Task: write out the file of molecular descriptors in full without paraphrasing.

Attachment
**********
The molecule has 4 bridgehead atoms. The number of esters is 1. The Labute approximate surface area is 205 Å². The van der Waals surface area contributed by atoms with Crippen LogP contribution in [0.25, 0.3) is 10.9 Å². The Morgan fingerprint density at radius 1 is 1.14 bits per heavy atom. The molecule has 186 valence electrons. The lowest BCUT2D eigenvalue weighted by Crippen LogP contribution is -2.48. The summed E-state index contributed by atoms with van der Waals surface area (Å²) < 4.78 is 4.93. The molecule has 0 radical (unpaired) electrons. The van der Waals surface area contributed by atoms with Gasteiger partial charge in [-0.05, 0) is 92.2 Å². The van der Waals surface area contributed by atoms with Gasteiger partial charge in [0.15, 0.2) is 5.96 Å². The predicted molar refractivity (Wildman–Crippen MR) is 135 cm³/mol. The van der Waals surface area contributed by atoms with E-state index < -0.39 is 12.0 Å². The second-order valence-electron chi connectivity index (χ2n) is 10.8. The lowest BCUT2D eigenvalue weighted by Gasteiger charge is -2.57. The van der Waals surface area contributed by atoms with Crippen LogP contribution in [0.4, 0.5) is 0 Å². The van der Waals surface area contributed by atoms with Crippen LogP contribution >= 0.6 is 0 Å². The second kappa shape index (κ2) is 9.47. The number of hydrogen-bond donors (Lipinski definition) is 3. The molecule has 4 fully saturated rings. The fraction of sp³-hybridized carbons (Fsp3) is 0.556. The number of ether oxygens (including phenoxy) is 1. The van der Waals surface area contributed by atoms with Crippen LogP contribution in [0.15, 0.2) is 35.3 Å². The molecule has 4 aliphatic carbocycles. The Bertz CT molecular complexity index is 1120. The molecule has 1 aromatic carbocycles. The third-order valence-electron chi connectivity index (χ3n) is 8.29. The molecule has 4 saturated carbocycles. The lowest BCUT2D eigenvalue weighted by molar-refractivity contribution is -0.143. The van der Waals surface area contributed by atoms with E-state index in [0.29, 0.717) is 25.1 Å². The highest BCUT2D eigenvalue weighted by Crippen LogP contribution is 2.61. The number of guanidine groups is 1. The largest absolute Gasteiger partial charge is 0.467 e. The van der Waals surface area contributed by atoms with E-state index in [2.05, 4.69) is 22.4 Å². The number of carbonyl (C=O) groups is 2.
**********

The molecule has 4 bridgehead atoms. The number of esters is 1. The Labute approximate surface area is 205 Å². The van der Waals surface area contributed by atoms with Crippen LogP contribution in [0.25, 0.3) is 10.9 Å². The Morgan fingerprint density at radius 1 is 1.14 bits per heavy atom. The molecule has 186 valence electrons. The lowest BCUT2D eigenvalue weighted by Crippen LogP contribution is -2.48. The summed E-state index contributed by atoms with van der Waals surface area (Å²) < 4.78 is 4.93. The molecule has 0 radical (unpaired) electrons. The van der Waals surface area contributed by atoms with Gasteiger partial charge in [-0.05, 0) is 92.2 Å². The van der Waals surface area contributed by atoms with Gasteiger partial charge in [0.15, 0.2) is 5.96 Å². The predicted molar refractivity (Wildman–Crippen MR) is 135 cm³/mol. The van der Waals surface area contributed by atoms with E-state index < -0.39 is 12.0 Å². The second-order valence-electron chi connectivity index (χ2n) is 10.8. The lowest BCUT2D eigenvalue weighted by Gasteiger charge is -2.57. The van der Waals surface area contributed by atoms with Crippen LogP contribution in [0.4, 0.5) is 0 Å². The van der Waals surface area contributed by atoms with Crippen LogP contribution >= 0.6 is 0 Å². The second kappa shape index (κ2) is 9.47. The number of hydrogen-bond donors (Lipinski definition) is 3. The molecule has 4 fully saturated rings. The fraction of sp³-hybridized carbons (Fsp3) is 0.556. The number of ether oxygens (including phenoxy) is 1. The van der Waals surface area contributed by atoms with Crippen LogP contribution in [0.15, 0.2) is 35.3 Å². The molecule has 4 aliphatic carbocycles. The Bertz CT molecular complexity index is 1120. The molecule has 1 aromatic carbocycles. The third-order valence-electron chi connectivity index (χ3n) is 8.29. The molecule has 4 saturated carbocycles. The lowest BCUT2D eigenvalue weighted by molar-refractivity contribution is -0.143. The van der Waals surface area contributed by atoms with E-state index in [0.29, 0.717) is 25.1 Å². The highest BCUT2D eigenvalue weighted by Crippen LogP contribution is 2.61. The number of guanidine groups is 1. The largest absolute Gasteiger partial charge is 0.467 e. The van der Waals surface area contributed by atoms with E-state index in [2.05, 4.69) is 22.4 Å². The number of carbonyl (C=O) groups is 2.